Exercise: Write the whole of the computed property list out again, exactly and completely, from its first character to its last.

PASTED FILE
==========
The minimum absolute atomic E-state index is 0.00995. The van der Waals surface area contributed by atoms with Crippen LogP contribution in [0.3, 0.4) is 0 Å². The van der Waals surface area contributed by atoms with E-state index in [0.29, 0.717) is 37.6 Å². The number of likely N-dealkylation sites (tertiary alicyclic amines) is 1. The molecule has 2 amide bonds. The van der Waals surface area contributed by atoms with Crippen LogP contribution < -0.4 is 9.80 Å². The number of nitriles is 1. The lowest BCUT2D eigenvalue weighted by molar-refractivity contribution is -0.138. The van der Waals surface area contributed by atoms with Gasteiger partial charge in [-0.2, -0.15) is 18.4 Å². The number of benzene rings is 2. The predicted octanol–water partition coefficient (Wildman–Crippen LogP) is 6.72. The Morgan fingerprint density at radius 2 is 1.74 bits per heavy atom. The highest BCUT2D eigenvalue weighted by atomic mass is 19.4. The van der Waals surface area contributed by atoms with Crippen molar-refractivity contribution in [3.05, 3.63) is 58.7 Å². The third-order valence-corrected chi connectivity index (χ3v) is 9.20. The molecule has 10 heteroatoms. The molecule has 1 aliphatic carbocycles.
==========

The minimum absolute atomic E-state index is 0.00995. The van der Waals surface area contributed by atoms with Crippen LogP contribution in [0.3, 0.4) is 0 Å². The van der Waals surface area contributed by atoms with E-state index in [0.29, 0.717) is 37.6 Å². The number of likely N-dealkylation sites (tertiary alicyclic amines) is 1. The molecule has 2 amide bonds. The van der Waals surface area contributed by atoms with Crippen LogP contribution < -0.4 is 9.80 Å². The number of nitriles is 1. The lowest BCUT2D eigenvalue weighted by molar-refractivity contribution is -0.138. The van der Waals surface area contributed by atoms with Gasteiger partial charge in [-0.2, -0.15) is 18.4 Å². The number of benzene rings is 2. The predicted octanol–water partition coefficient (Wildman–Crippen LogP) is 6.72. The Morgan fingerprint density at radius 2 is 1.74 bits per heavy atom. The highest BCUT2D eigenvalue weighted by atomic mass is 19.4. The van der Waals surface area contributed by atoms with Crippen molar-refractivity contribution in [3.05, 3.63) is 58.7 Å². The third-order valence-corrected chi connectivity index (χ3v) is 9.20. The molecule has 10 heteroatoms. The molecule has 1 aliphatic carbocycles.